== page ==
Review clears police in Winnipeg teen's death, family upset

Family members of Matthew Dumas said they're disappointed with a Calgary police review released Wednesday into the teenager's death in Winnipeg.

Family membersof Matthew Dumas saidthey're disappointed with an external review released Wednesday into the aboriginal teenager's death.

Officials told the family that a review by the Calgary Police Service cleared Winnipeg police of wrongdoing in the fatal shooting of Dumas, 18,in January 2005.

Winnipeg police Chief Jack Ewatski said in a statementthat the review backs his force's earlier investigation into the incident.

Dumas was shot and killed in Winnipeg's North End last year after allegedly pulling a weapon on officers who had been chasing him as a suspect in a robbery. Police said he was shot after he refused to drop the weapon, later determined to be a screwdriver.

Although the officer involved was Métis, the shooting quickly prompted cries of racism, with some native leaders expressing concern that police targeted the teen because he was aboriginal.

In May 2005, Ewatski asked the Calgary force to review the investigation of the incident that wascarried out bypolice in Winnipeg. Native groups had expressed concern that the Winnipegforce would not be able to fairly investigate the actions of one ofits officers.

Family not happy

Jessica Paul, Dumas's sister, told CBC News on Wednesday that she was not surprised by the findings, but she was disappointed that the report did not make any recommendations for Winnipeg police.

"They had nothing to say at all that was negative on their part," she said. "Everything that they told us was, you know, basically just backing up that they feel that they've done a good job in the review and that kind of stuff."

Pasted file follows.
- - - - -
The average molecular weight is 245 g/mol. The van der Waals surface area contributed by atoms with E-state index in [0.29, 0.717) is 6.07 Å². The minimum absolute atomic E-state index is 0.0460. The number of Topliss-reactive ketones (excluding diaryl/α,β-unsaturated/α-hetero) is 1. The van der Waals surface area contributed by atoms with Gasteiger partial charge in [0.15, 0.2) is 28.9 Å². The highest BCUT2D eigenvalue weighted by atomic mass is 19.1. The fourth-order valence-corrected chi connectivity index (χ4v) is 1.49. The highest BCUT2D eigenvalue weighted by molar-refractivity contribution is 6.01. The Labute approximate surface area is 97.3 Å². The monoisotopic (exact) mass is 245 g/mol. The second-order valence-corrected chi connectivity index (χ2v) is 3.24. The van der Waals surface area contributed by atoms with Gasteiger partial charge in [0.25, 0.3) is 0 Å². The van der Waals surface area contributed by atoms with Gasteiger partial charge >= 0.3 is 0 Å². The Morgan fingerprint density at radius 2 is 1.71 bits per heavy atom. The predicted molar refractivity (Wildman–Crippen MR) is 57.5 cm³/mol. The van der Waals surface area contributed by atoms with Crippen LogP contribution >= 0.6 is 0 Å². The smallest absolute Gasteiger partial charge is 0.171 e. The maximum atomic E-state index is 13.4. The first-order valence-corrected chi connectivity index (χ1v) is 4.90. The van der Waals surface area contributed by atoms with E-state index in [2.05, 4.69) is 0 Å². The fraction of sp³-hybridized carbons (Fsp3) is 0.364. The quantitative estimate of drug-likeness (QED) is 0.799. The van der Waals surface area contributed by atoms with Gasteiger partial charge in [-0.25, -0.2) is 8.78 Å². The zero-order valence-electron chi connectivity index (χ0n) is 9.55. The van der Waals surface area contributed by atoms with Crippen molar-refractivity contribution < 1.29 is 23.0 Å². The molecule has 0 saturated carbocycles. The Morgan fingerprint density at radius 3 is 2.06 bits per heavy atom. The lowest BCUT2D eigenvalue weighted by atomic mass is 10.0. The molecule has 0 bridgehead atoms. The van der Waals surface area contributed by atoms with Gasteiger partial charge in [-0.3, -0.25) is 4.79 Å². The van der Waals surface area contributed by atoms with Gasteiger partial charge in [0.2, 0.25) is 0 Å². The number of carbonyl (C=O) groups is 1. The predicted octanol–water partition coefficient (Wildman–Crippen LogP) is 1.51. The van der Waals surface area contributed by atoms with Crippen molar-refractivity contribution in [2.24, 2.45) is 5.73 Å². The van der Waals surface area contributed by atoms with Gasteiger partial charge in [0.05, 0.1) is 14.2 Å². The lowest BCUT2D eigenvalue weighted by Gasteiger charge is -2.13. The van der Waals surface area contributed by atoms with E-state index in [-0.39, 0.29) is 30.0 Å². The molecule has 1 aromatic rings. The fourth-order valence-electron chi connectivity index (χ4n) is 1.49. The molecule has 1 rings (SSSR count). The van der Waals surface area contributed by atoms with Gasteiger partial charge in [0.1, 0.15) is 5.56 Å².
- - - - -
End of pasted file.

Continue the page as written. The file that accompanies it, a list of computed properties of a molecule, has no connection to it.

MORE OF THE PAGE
'Everything that they told us was …basically just backing up that they feel that they've done a good job in the review and that kind of stuff.'-Jessica Paul, sister of Matthew Dumas

Paul said she would be considering her options. The family is speaking with the Southern Chiefs Organization about the possibility of a lawsuit.

Nahanni Fontaine, SCO's director of justice, said a police-run review, regardless of where it came from, is not independent in her eyes.

"Across the country, policing institutions share a history, share a philosophy, share policies —really share everything," she said. "So we kind of argue that while the Calgary Police Service was independent… how independent is it when all policing institutions across the country share that history?"

But the lawyer for the officer who shot Dumas said regardless of what anyone thinks about the Calgary report's impartiality, it proves the police acted honourably.

"The optics may not appeal to many people, but I can tell you, again, that damn the optics," Hymie Weinstein, who represents the unnamed officer, said Wednesday.

"If you want a thorough investigation, it's been done. It has been done— in this case, in other cases— by experienced investigators who know that someone is going to be looking over their shoulder to make sure they're doing everything right."

The province's prosecution office has received the external report. A statement from the province said Wednesdayit is forwardingthe reportto the Ontario Crown attorney's office for "their independent legal advice on the analysis of the incident."

The Manitoba government said it remains committed to holding a public inquest into Dumas's death.

In February, more than 100 people gathered for a vigil at the spot where Dumas was shot.